East-side violence concerns officials

Three killed, two shot since anti-crime meeting

January 09, 2001|By Peter Hermann | Peter Hermann,SUN STAFF

Two weeks ago, police, clergy and prosecutors lectured men convicted of shooting people and selling drugs in East Baltimore and warned them that further violence would not be tolerated.

Since then, three people in the area have been killed and two others shot - a deadly spate that has upset officials of Operation Safe Neighborhoods, a state-run campaign that pumps money and resources into beleaguered communities to fight crime.

Yesterday, ministers, community leaders, law enforcement officials and the mother of a slain Baltimore teen-ager gathered at East Lanvale and North Spring streets, where Terrence King, 19, was killed Dec. 30.

FOR THE RECORD - An article on Operation Safe Neighborhoods in Baltimore that appeared in some editions yesterday incorrectly characterized the program as a state-run campaign. It is a local partnership involving state and federal law enforcement agencies that uses funds from private foundations and the state.
The Sun regrets the errors

"When I was a kid, life meant something," said Skip Harrison, director of the Oliver Community Association. "Remember, as we stand here there's another person being targeted. Hopefully, we can get to him before somebody else does."

Dee Sparks, a former drug addict who runs a treatment center on the east side, said Baltimore "is addicted to the lifestyle of death."

"I'm sick and tired of watching your young black men die at the point of a gun," Sparks said.

Operation Safe Neighborhoods was begun in summer 1999 by the governor's Office of Crime Control and Prevention. Officials concentrate on specific communities to conduct programs, offer drug treatment and increase police patrols. Parole and probation officers also step up their scrutiny of released convicts under their charge.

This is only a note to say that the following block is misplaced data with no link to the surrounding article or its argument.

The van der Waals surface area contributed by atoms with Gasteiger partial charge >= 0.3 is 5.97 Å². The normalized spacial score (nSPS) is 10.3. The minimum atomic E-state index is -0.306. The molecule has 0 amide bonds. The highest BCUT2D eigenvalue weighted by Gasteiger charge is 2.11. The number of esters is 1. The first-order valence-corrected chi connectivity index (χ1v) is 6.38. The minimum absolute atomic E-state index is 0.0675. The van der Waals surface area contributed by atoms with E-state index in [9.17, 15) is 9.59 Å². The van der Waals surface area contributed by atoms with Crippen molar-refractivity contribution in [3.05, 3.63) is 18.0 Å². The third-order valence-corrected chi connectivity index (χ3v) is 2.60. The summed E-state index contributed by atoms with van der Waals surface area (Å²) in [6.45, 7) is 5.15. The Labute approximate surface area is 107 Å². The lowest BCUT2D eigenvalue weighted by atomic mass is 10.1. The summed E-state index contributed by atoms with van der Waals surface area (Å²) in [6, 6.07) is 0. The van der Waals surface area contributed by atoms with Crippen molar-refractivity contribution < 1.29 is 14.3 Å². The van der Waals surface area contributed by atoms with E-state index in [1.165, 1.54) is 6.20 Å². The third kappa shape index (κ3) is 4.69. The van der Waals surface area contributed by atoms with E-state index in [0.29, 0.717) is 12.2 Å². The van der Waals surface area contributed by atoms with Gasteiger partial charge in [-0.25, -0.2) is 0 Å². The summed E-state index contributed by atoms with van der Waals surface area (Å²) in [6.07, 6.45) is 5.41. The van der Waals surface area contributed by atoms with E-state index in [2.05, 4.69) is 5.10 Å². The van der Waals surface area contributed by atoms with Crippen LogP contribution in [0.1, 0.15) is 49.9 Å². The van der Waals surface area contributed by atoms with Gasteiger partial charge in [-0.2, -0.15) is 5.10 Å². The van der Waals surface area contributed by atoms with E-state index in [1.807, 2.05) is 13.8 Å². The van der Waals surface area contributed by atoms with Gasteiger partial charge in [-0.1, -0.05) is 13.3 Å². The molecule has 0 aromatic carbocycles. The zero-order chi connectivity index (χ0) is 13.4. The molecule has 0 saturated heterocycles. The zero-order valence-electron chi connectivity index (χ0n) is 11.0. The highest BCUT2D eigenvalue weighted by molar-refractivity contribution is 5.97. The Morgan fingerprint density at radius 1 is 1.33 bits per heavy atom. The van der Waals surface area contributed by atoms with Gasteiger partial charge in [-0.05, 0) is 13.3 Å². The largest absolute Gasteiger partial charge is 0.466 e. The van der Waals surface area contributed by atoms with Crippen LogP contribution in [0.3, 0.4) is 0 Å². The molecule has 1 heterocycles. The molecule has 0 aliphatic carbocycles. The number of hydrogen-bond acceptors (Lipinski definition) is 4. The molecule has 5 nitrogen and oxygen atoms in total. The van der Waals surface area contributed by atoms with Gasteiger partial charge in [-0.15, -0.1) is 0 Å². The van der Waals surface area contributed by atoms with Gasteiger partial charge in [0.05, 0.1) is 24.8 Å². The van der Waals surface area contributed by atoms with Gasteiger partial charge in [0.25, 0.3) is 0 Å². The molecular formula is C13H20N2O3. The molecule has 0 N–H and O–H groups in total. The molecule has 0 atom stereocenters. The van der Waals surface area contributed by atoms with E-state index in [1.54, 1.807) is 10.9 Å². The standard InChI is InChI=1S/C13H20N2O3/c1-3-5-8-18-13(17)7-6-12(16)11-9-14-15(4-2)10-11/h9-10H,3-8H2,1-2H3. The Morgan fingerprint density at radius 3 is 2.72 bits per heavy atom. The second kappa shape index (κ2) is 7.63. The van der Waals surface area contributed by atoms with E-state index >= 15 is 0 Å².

Adopted from a program used in Boston several years ago, officials conduct a "gang call-in," in which recently released felons are ordered to attend meetings where they are warned by police that they are being watched, and are directed to drug-counseling and job-placement programs.

In Northwest Baltimore, where the program began, statistics show a reduction in shootings from 61 in 1999 to 24 in 2000, and a fall in homicides from 12 in 1999 to nine last year.

It recently expanded to East Baltimore, one of the city's most violent areas, where Police Commissioner Edward T. Norris sent 120 extra officers in August to help curtail violence. Between August and December, eight people were killed there, down from 21 during the same period in 1999.

But Operation Safe Neighborhoods does not have the full support of Mayor Martin O'Malley, who inherited the program from his predecessor and has since hired consultants to form his own crime-fighting plan.

O'Malley did not attend yesterday's news conference. His spokesman, Tony White, attributed his absence to "poor notification" of the event. But he also said the mayor does not agree with some aspects of the program.

"He agrees with the objectives, it's just the methodology that gives him some problems," White said yesterday. "It is not as fast a paced program as he would like it to be."

Despite the political differences, officials from the city and state are working together. A city prosecutor assigned to Safe Neighborhoods attends the weekly police meetings to help identify trends, and the police major in charge of the Eastern District is integral to the plan.

Mayoral aides said O'Malley does not think the "gang call-ins" are effective. Safe Neighborhoods officials said they could use more support from the mayor, who won a moral victory when homicides fell to less than 300 last year for the first time in more than a decade.

But violence is far from over. King was gunned down in front of his home in the 1400 block of E. Lanvale St. about 1:20 a.m. The killing - the first of three in East Baltimore since Dec. 30 - remains unsolved.

Yesterday's news conference nearly turned into a vigil. Jo Ann Lemon brought fliers with a picture of her grandson, Levar Black, missing since June.

Katherine Yates brought a photo of her nephew, Nolan Morris, killed in West Baltimore in April.

King's mother, Thomasina King, 42, watched the news conference while hidden in a vestibule of her corner home. She was just steps from the microphones and cameras but hidden from view.

"Anybody can be dead," she said later. "I appreciate that they are all here, not only for me, but for somebody else's son."

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